I’ve been really behind in my blog reading lately. There are so many posts and so little time!
This week I spent a few evenings catching up on some of my favourite blogs and came across this post by Jamie at My Baking Addiction. I started reading the post because A. I love her blog, and B. I’m obsessed with Cranberry Bliss Bars. But what really caught my attention was the contest. My Baking Addiction and Good Life Eats are giving away Kerry Gold Butter.
Yes, butter. My favourite ingredient. Clearly I had to enter.
All we had to do to enter the contest was post one of our favourite recipes that use butter. I racked my brain for something to post. For some reason everything I thought of had butter in the name, Buttered Rum, Buttered Popcorn, Butter Cookies. And then it hit me, Butterscotch!
There are a lot of butterscotch recipes out there, all fairly similar. For this recipe I based myself on recipes from David Lebovits and Joy of Baking. I decided to give this recipe a local twist by adding some Gelinotte, a maple liqueur made in Quebec, instead of scotch. Butterscotch does’t actually require alcohol, the name is believed to come from the words butter scorched.
Come join the fun at the My Baking Addiction and Good Life Eats Holiday Recipe Swap sponsored by KerryGold. Voting begins December 19th at 12AM. Please visit either site and vote for your favourite recipe (hopefully mine!)
- 4 tablespoons butter, salted or unsalted
- 3/4 cup packed dark brown sugar
- 1/4 cup maple syrup
- 1/2 teaspoon salt
- 3 tablespoons cornstarch
- 3 cups whole milk
- 3 egg yolks
- 2 teaspoons Gelinotte Maple Liqueur (if unavailable use whiskey or rum, or omit the alcohol)
- 1 teaspoon vanilla extract
- Melt the butter in a medium sized saucepan. Stir in the sugar, maple syrup and salt. Set aside.
- In a small bowl mix the cornstarch with 1/4 cup of the milk until the cornstarch is completely dissolved. Whisk in the egg yolks.
- Slowly pour the remaining milk into the butter and sugar, whisking constantly. Then add the cornstarch mixture.
- Return the saucepan to the heat. Whisk constantly until the mixture starts to boil. Lower the heat and continue to whisk for one minute. The mixture should be quite thick.
- Pour into 4 serving bowls and chill for at least four hours.
Happy Mothers Day!
My momma she loves me, loves me like a rock
And to thank her for all that love, this year I’m made her a maple cake. We talked about maple cake a few weeks ago. Apparently in the 80’s my mom had a piece of maple cake that she thinks about to this day. I have no idea what went into that cake, but I can make something that is full of maple goodness. This is a joconde soaked in maple liqueur with maple butter cream. Janice made this cake for a birthday for a few weeks ago and got rave reviews. The joconde recipe came from Joe Pastry, and the butter cream is a Martha Stewart recipe. Soaking in the liqueur was Janice’s idea.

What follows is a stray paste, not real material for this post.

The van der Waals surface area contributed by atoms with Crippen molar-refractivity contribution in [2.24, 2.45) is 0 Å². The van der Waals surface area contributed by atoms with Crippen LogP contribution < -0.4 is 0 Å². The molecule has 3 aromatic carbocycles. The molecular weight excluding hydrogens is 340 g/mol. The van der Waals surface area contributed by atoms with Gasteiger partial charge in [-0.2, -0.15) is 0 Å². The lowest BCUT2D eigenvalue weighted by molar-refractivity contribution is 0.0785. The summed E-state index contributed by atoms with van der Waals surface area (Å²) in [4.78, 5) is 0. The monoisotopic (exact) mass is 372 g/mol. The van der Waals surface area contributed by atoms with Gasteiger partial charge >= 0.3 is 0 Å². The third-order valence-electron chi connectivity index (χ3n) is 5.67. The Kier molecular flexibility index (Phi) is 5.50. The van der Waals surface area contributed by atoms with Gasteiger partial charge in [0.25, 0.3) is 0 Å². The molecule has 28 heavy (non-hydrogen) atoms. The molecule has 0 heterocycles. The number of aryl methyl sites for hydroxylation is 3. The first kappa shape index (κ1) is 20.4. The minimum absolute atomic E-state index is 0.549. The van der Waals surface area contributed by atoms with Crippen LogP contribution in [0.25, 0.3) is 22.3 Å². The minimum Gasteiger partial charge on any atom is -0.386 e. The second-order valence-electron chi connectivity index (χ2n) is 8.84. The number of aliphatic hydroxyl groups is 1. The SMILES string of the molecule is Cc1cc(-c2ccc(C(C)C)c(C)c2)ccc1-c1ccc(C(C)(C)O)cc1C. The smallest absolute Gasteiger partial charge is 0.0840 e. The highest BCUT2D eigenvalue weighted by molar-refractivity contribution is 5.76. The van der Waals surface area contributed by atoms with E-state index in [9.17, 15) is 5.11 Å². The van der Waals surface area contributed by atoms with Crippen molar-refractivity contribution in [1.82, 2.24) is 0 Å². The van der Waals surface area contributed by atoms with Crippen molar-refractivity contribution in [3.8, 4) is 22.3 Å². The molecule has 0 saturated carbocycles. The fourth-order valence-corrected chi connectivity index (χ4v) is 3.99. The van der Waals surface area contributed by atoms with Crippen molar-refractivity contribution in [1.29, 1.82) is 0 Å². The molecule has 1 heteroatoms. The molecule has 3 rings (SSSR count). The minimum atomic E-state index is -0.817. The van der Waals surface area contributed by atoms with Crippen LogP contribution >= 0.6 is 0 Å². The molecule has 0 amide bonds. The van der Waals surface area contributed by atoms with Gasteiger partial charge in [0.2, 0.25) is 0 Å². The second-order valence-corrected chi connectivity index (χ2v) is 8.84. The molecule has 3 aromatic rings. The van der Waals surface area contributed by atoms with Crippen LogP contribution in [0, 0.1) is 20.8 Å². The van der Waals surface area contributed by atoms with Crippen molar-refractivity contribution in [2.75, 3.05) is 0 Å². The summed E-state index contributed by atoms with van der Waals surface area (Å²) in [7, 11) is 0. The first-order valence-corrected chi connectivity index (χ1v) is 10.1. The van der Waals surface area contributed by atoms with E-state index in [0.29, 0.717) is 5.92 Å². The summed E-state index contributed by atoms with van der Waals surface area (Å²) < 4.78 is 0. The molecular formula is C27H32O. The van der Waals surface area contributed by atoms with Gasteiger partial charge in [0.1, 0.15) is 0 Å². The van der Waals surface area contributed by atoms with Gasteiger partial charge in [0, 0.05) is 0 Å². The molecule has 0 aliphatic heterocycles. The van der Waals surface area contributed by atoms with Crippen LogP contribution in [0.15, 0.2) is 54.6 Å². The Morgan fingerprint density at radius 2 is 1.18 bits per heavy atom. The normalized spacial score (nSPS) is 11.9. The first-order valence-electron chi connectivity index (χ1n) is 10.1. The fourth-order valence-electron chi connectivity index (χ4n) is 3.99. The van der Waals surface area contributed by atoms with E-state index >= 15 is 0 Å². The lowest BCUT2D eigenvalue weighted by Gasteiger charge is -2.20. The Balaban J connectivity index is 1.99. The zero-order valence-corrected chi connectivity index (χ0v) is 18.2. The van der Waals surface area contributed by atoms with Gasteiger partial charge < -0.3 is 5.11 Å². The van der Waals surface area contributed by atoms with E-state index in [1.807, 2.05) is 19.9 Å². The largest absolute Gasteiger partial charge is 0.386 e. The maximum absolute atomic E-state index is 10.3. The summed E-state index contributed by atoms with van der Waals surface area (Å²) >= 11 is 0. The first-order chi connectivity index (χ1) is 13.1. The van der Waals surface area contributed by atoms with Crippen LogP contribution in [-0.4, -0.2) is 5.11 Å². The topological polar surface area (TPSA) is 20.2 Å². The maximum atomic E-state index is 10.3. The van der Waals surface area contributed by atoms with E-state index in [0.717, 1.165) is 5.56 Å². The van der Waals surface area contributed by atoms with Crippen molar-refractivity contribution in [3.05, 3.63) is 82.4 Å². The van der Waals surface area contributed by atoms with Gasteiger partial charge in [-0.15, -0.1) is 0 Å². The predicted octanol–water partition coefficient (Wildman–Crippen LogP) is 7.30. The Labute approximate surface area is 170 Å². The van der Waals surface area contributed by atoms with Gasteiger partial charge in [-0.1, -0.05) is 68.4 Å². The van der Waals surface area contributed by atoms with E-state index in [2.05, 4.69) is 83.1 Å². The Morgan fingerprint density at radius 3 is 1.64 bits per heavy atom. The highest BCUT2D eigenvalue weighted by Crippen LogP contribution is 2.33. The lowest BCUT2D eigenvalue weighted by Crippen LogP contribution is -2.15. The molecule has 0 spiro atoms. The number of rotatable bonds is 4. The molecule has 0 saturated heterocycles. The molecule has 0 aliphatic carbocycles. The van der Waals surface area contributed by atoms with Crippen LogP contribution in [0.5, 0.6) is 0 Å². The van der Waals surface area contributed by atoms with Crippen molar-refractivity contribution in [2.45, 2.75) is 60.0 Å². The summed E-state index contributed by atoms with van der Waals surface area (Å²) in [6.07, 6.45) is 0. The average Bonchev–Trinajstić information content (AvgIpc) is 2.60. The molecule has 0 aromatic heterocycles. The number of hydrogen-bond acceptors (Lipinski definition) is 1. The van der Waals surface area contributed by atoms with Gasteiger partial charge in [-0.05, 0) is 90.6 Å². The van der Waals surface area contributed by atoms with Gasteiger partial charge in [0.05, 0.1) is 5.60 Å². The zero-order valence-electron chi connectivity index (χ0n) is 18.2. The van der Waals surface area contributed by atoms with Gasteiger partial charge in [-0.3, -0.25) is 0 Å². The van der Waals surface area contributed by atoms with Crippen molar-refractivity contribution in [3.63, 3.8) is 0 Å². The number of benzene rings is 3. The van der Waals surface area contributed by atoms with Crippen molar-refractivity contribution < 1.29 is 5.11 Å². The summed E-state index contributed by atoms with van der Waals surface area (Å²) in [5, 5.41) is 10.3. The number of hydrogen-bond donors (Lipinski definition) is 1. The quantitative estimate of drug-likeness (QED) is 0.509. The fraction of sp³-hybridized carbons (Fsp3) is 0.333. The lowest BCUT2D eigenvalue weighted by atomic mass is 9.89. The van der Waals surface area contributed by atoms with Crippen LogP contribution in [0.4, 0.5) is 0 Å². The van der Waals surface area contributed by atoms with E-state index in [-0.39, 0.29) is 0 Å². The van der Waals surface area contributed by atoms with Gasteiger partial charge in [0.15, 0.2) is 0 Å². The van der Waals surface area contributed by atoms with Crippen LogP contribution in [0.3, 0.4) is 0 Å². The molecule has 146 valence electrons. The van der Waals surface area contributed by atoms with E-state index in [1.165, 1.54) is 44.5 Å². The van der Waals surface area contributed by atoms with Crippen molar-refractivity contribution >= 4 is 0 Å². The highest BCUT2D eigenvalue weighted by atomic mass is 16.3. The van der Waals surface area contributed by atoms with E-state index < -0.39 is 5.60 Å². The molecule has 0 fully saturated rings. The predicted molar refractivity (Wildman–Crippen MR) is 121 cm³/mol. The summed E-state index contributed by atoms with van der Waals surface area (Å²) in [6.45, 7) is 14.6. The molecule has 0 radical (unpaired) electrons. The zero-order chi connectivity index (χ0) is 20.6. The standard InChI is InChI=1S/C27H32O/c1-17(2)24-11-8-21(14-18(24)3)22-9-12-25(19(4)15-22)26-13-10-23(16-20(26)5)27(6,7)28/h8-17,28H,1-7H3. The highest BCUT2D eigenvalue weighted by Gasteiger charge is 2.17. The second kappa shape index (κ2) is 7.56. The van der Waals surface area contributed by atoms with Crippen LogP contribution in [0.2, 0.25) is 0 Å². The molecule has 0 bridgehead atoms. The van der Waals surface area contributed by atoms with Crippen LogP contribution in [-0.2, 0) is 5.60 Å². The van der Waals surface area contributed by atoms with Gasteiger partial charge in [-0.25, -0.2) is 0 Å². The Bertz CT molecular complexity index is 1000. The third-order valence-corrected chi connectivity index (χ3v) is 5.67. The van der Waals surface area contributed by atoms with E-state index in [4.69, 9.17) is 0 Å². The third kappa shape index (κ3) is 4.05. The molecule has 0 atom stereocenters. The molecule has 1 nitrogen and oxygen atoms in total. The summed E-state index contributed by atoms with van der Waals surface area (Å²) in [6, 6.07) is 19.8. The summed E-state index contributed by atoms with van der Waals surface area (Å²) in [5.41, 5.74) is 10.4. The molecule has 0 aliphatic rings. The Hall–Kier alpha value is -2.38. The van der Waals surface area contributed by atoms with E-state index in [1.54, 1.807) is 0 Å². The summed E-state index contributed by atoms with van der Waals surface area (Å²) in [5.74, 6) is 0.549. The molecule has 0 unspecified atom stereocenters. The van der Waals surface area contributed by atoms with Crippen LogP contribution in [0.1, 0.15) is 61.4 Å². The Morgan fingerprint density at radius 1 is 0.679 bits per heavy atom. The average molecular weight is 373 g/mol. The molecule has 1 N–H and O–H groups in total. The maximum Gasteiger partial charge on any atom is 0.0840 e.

- 6 room temperature egg whites
- 2 tbsps granulated sugar
- 1 cup almond meal
- 1 cup confectioners sugar
- 6 large eggs
- 5 tbsp all purpose flour
- 3 tbsp butter, melted
- Preheat oven to 425. Grease 2 9 inch pans and line with parchment paper.
- Whip egg whites to soft peaks. Add granulated sugar and continue whipping till stiff peaks.
- In another bowl, add whole eggs, almond meal and confectioners sugar. Beat until light and foamy.
- Add flour, beat just until incorporated.
- Fold egg whites into the egg and flour mixture.
- Fold butter into batter.
- Pour into pans, being sure to separate evenly.
- Bake for 9 to 12 minutes, until the center of the cakes spring back when touched. Let cool for a few minutes in the pans then turn out on to wire rack to cook completely.
Maple Liqueur Syrup
- Bring sugar and water to boil in a saucepan.
- Reduce heat and simmer for 5 minutes
- Add maple liqueur
- Brush over cooled cake layers.
- 4 egg yolks
- 1 1/2 cups maple syrup
- 1 1/3 cup unsalted butter
- Using a standing mixer with a whisk attachment, whisk yolks until light and fluffy (about 5 minutes)
- At the same time, in a large saucepan, heat maple syrup till it reaches 240 degress. Keep a close eye on the syrup as it will bubble up quite a but while heating.
- With the mixer running, slowly pour syrup down the side of the bowl. Be careful not to splash the hot syrup.
- Mix until bowl is just slightly warm.
- Add butter in pieces, making sure each piece is thouroughly combined before adding the next.
- Ice cake.
The buttercream is ridiculously good. I had to stop myself from sitting down with the bowl and eating the leftovers with a spoon while watching the hockey game.
PS: I know the song is about a boy and his mom, I just think it still applies.
PPS: Please don’t laugh at my piping skills, I’m working on it!